Stay Home – Stay Safe – Week 4

So here we are, with 3 more weeks of our lockdown announced, and I am feeling more each time that starting this journal was the right thing to do. Not quite Journal of a Plague Year (which is well worth reading, as one of the leading claimants of the first English language novel) but a space to connect and reflect.

One of the things I have noticed is the disconnect between the media assumption of the public mood, and the mood of those I connect with. I felt huge relief when the lockdown was extended, watching with growing horror the situation in the US I was far more concerned about a political decision which didnt follow the science. It is of course important to be aware of these feelings, and check in with them. It will be all too easy to retreat too far, withdraw within spaces and boundaries which if becomes too difficult to leave once lockdown is relaxed. Right not we have to balance safety and risk, so that we do not become trapped in the future by the anxiety of human contact.

As I may haves aid before – none of this is normal.

Another aspect I have noticed this week is that it seems for those whose went into lockdown ok, mentally, physically, materially, then a pattern and rhythm has begun to impose itself. There are still days of lockdown blues, but it is less a roller coaster and more speed bumps in the road.

However for those who did not go into lockdown OK – who were already struggling, this week has been incredibly hard. I fear for the impact on those reliant on food banks, loosing the support of care and crisis teams, struggling to cope in a world turned into the worst episode of Black Mirror ever.

One of the things I did this week is write a poem, which tried to capture the incredible thing we have all done – truly such a source of pride. And to return again briefly to politics, it is a source of such confusion to me that whilst this poem applies from Iran to Ireland, from South Korea to South Kensington, it doesn’t seem to reflect what is happening in America. The poem was inspired by the various war time and blitz metaphors and comparisons being used, ones which I think are inappropriate, since we are being asked to retreat not advance, peace will win this, not violence.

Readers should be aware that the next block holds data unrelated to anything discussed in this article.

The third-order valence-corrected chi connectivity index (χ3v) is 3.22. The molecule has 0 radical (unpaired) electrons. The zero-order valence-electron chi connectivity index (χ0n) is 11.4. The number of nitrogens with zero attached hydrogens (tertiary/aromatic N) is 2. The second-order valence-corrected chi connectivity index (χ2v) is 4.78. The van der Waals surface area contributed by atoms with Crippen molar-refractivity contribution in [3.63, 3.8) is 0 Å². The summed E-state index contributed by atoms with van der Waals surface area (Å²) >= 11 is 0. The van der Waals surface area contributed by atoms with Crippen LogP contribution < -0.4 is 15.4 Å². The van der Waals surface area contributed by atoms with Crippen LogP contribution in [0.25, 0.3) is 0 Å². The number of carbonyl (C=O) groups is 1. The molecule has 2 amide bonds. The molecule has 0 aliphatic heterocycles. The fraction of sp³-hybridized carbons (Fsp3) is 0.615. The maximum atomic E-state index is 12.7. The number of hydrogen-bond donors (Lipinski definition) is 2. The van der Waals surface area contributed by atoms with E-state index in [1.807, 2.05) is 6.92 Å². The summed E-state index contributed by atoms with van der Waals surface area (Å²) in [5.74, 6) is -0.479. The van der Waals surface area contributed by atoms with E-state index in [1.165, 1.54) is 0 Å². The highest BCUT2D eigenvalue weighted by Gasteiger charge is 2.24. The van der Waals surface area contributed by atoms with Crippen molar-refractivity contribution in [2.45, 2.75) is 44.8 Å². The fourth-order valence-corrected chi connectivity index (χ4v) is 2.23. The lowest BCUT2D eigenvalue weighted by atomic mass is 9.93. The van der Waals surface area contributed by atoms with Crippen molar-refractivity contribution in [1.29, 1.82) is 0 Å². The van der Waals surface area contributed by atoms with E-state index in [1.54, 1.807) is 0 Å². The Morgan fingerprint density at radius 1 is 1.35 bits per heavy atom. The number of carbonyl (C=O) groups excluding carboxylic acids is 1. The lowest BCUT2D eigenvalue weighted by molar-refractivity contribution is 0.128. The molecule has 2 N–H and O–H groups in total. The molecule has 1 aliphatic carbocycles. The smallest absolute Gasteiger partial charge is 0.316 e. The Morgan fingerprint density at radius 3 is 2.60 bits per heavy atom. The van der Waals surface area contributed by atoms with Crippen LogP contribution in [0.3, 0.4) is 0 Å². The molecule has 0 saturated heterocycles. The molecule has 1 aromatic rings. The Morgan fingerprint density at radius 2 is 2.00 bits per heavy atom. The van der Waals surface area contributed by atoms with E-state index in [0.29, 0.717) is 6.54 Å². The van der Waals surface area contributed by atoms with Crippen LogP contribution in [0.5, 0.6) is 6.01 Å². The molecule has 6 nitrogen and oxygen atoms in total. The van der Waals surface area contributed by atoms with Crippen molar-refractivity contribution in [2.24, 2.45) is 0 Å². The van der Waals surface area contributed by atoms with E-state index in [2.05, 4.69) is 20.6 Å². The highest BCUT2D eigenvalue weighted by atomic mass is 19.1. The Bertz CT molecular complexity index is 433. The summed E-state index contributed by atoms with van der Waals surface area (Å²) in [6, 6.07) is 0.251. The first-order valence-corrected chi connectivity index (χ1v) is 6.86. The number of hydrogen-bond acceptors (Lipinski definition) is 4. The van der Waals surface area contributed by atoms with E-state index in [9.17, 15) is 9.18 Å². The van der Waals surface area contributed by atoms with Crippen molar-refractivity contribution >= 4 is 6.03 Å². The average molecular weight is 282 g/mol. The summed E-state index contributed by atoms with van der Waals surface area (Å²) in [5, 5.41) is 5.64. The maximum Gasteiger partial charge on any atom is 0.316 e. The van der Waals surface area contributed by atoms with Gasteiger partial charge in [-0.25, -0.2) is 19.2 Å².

They asked us to act

To protect others

Not by taking up arms

But by laying them down

To practice gentleness

And quiet solitude

To withdraw within ourselves

And in doing so to shield them

And we did

Whilst our arms ached to hold those we loved

And our grief rose up uncomforted

And our anger raged at the callous indifference that

Slaughtered the helpers

Still we held, in our isolated selves

Withdrawing from each other

To save each other, lover, sister, friend, briother, father mother, stranger

All alone, and yet united

And there will be time for anger, 

And tears will fall

And we will hold one another

But there will also be pride

As we withdrew

Not because we were ordered too

But because our hearts led us

To say, yes, we will protect you.

One of the most useful things I read this week was this piece by Dr Peter Tippet, it seems especially useful for neurodivergent people seeking the new rules of the pandemic. Guidance right now helps to quell anxiety and reduce stress levels, we need to feel like there is something we can control, even if it is just deciding what we eat for dinner.

Finishing this feels difficult this week, as if there is so much to express but not the words for it. Today I planted wild flower seeds, in the hope that in 2 months there will be a riot of colour outside my front door. Hope is what we all need right now, however lockdown is affecting us, and perhaps that is what I want to express, that there is hope, even if it is hard to see.

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